The aim of this paper is to formulate a PICOT question and describe how important this research question is to nursing practice. It will include a summary of five research articles related to my PICOT question and identify a nursing practice that is supported by current research. The paper will also explain how a nursing practice that is supported by evidence-based practice can contribute to better outcomes. Lastly, I will share a strategy to share evidence-based practice throughout my organization and explain the importance of the practice.
Alcohol abuse has become one of the principal causes of mortality and morbidity in the United States causing more than 200,000 deaths every year (Hendey, Dery, Barnes, Snowden, & …show more content…
Our organization uses benzodiazepines as the first choice for the treatment of AWS. Formulating a PICOT question can help my organization find if evidence best practice supports the use of benzodiazepines for the treatment of AWS. Therefore, I will introduce you my PICOT question which is: In patients that are withdrawing from alcohol, what is the effect of benzodiazepines, compared to other drugs in the treatment for AWS?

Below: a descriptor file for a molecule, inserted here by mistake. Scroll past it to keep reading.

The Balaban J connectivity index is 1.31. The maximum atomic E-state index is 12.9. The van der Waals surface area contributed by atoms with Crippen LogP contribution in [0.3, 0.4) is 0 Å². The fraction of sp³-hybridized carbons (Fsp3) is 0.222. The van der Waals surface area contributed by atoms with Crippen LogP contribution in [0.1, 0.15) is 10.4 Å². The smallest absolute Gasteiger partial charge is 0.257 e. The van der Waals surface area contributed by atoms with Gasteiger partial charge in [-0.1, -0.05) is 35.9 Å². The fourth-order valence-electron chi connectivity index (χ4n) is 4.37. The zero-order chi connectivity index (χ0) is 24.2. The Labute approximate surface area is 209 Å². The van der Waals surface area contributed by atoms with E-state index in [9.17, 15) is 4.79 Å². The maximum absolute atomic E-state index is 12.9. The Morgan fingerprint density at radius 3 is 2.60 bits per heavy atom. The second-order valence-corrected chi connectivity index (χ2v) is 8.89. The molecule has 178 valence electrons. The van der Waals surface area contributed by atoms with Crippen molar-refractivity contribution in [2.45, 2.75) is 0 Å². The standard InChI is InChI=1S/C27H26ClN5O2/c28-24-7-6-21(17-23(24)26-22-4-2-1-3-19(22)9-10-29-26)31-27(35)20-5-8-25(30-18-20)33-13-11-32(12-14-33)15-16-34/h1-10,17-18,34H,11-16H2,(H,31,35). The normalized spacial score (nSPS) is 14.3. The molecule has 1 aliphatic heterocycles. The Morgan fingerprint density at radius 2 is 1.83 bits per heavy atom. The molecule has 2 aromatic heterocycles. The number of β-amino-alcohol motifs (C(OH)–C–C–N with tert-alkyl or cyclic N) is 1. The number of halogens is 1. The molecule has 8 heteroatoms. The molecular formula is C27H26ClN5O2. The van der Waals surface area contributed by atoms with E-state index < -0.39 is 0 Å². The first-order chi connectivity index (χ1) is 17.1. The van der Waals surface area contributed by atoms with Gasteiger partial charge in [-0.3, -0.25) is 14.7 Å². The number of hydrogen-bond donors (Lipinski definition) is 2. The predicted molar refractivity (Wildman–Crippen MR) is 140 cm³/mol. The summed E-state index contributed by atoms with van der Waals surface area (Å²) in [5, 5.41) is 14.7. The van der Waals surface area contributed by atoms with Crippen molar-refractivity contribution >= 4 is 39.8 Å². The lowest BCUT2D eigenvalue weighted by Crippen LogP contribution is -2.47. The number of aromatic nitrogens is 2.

Evidence-Based Practice The study by Amato, Minozzi and Davoli (2011) examined five randomized controlled trials to find an efficient and safe medication to treat AWS. The study which had a total of 7333 patients concluded that benzodiazepines were better for controlling seizures when compared to a placebo and antipsychotics (Amato et al., 2011). When comparing benzodiazepines versus anticonvulsants, researchers concluded that the benzodiazepine chlordiazepoxide had better outcomes. No other studies were found which would compare the effectiveness among benzodiazepines for the treatment of AWS. The study by Askgaard, Hallas, Fink-Jensen, Molander, Madsen, and Pottegard (2016) compared how effective the antipsychotic phenobarbital is when compared to the benzodiazepine chlordiazepoxide. The study involved a total of 2428 patients who had AWS; 1063 patients were treated with chlordiazepoxide, and 1365 patients were treated with phenobarbital (Askgaard et al., 2016). Researchers